Depersonalization Support Forum banner
1 - 1 of 1 Posts

· Registered
2,383 Posts
Discussion Starter · #1 ·
Brain Differences in Women With Anorexia?
Updated 7/8/2005 10:39:56 PM

By Miranda Hitti

WebMd, summary of Biological Psychiatry article, July 8, 2005 --
The eating disorder anorexia nervosa may be tied to the brain.

Researchers recently compared brain imaging of healthy women with
those who had been anorexic in the past.

The images showed that the former anorexia patients had
increased activity in brain areas that make dopamine.

Dopamine is a chemical involved in weight, feeding behaviors,
reinforcement, and reward.

"This finding might help explain why individuals with anorexia
nervosa are able to lose weight, resist eating, overexercise, are
protected from substance abuse, and are insensitive to normal
rewards," write the researchers.

Their study appears in Biological Psychology's online edition.

About Anorexia

Anorexia is an eating disorder with both physical and emotional
traits including:

Severely limited food intake
Distorted body image
Refusal to maintain a normal body weight
Intense fear of gaining weight despite being very underweight

Long-term or severe anorexia can lead to serious health problems.
It can even be fatal.

Anorexia's cause is not known. Recovery is possible with proper

Both men and women can have anorexia or other eating disorders.
Women with anorexia may have infrequent or absent menstrual
periods. They may not be able to have normal menstrual cycles until
they regain a healthy weight.

An estimated 0.5% to 3.7% of women have anorexia at some point
during their lives, states the web site of the National Institute
of Mental Health (NIMH). The NIMH does not provide numbers for men
with anorexia.

Researcher's View

"When they are ill, people with anorexia don't seek or respond
to the kinds of comforts and pleasures most of us enjoy, including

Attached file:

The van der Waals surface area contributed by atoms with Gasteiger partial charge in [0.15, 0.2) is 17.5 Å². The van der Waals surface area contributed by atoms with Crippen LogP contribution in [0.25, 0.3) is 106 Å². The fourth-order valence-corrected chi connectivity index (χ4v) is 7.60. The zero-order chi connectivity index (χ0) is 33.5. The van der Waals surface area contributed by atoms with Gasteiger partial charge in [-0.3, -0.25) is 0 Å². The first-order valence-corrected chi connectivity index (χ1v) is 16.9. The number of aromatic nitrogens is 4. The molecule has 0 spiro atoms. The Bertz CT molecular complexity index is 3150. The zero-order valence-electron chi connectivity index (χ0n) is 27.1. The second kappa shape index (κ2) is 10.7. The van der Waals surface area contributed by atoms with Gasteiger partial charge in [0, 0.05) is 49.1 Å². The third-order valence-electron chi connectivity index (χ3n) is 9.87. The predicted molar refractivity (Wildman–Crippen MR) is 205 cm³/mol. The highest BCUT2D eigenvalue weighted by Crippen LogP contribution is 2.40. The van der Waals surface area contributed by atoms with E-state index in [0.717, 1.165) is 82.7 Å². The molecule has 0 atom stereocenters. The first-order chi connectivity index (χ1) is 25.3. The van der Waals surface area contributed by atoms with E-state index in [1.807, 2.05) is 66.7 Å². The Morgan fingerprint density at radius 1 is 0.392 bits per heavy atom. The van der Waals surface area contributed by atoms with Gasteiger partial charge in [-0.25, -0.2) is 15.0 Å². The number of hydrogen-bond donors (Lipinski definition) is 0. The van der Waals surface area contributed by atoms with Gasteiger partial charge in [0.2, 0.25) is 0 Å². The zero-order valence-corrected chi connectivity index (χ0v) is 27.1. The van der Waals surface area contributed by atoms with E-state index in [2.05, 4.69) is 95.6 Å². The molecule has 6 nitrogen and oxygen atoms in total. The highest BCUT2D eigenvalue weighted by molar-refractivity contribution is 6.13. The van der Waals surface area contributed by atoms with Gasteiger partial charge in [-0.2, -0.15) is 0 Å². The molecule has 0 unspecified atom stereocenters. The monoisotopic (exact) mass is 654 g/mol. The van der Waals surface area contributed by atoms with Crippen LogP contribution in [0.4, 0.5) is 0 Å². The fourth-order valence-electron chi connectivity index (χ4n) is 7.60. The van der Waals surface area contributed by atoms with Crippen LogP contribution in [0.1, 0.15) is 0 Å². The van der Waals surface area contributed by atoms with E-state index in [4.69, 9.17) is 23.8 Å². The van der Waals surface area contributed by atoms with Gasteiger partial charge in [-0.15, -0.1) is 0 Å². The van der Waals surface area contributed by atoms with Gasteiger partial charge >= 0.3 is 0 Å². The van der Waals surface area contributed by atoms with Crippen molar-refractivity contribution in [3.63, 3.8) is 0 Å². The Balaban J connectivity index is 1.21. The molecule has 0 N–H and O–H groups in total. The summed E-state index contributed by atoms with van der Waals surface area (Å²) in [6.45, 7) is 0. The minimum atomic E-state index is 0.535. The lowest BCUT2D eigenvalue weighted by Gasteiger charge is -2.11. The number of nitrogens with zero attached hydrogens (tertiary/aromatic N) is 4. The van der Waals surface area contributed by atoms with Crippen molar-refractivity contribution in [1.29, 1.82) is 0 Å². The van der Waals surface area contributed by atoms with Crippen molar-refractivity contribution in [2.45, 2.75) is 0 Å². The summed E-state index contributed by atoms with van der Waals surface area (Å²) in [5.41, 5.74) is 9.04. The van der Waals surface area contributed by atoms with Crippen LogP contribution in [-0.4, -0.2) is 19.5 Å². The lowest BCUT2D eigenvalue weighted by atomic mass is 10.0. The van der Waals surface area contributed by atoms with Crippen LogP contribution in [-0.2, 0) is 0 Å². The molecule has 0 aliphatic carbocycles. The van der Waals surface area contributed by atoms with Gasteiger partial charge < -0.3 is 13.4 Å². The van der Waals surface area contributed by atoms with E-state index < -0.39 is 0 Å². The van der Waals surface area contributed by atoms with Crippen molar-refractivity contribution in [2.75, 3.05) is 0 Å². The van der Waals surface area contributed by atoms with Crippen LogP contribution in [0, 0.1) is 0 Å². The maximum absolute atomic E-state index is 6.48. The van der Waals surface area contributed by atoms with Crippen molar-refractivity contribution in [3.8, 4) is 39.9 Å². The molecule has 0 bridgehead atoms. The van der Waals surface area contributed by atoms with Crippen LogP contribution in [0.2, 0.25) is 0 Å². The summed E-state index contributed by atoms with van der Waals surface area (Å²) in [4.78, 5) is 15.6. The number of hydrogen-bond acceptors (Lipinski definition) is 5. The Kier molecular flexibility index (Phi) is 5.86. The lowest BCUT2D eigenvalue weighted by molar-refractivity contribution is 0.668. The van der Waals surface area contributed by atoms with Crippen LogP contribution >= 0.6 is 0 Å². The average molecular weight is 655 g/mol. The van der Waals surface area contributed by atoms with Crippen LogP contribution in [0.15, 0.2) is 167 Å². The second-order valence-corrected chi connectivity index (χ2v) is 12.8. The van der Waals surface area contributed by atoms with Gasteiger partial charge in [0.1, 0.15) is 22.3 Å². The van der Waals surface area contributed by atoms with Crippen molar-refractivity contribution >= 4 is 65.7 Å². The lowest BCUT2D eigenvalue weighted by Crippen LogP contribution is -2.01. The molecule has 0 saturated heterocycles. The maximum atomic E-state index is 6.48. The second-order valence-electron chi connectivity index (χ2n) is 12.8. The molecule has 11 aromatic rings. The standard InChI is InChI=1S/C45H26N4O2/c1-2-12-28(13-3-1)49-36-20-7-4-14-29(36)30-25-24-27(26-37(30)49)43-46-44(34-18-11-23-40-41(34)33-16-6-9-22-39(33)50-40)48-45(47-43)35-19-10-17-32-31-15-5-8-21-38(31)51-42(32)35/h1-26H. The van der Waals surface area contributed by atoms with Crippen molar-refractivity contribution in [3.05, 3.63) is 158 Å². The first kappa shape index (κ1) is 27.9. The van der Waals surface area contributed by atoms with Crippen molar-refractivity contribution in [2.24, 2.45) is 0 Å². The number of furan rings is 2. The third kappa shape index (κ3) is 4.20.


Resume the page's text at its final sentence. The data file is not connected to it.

food," says researcher Walter Kaye, MD, in a news release.
"They also resist and ignore feedback that signifies their
precarious state of health," he continues. "They don't see an
emaciated figure in the mirror. They ignore the most obvious
warning signs and dismiss comments from loved ones that suggest
they are seriously and medically ill.

"People with anorexia nervosa have extreme self-denial, not only of
food, but often of many comforts and pleasures in life, yet [they]
can be very energetic and productive," Kaye says.

"Taken together, the alterations in the dopamine system may help
explain the tell-tale symptoms of anorexia."

Kaye works at the University of Pittsburgh's medical school.

About the Study

None of the women had active anorexia. The researchers took that
approach because malnourishment alters brain chemistry, the news
release states.

Former anorexia patients had to have been recovered from the eating
disorder for at least one year prior to the study. They had
maintained a healthy weight and had regular menstrual periods.

The women also had not taken psychological drugs (such as
antidepressants) or abused alcohol or drugs for at least three
months before the study.

Flip Side of Brain-Obesity Pattern

When other researchers scanned the brains of obese people in the
past, they found the opposite pattern.

Obesity was linked to decreased activity in the brains' dopamine
reward centers,
write Kaye and colleagues.

The findings support the possibility that dopamine binding might
be inversely related to weight and eating with anorexia on one end,
and obesity on the other end of the spectrum.

They call for larger studies on the topic.

SOURCES: Frank, G. Biological Psychiatry, online edition, June
29, 2005. WebMD Medical Reference from Healthwise: "Anorexia
Nervosa: Topic Overview." National Institute of Mental Health:
"Eating Disorders: Facts About Eating Disorders and the Search for
Solutions." News release, University of Pittsburgh Medical

Updated 7/8/2005 10:39:56 PM
1 - 1 of 1 Posts
This is an older thread, you may not receive a response, and could be reviving an old thread. Please consider creating a new thread.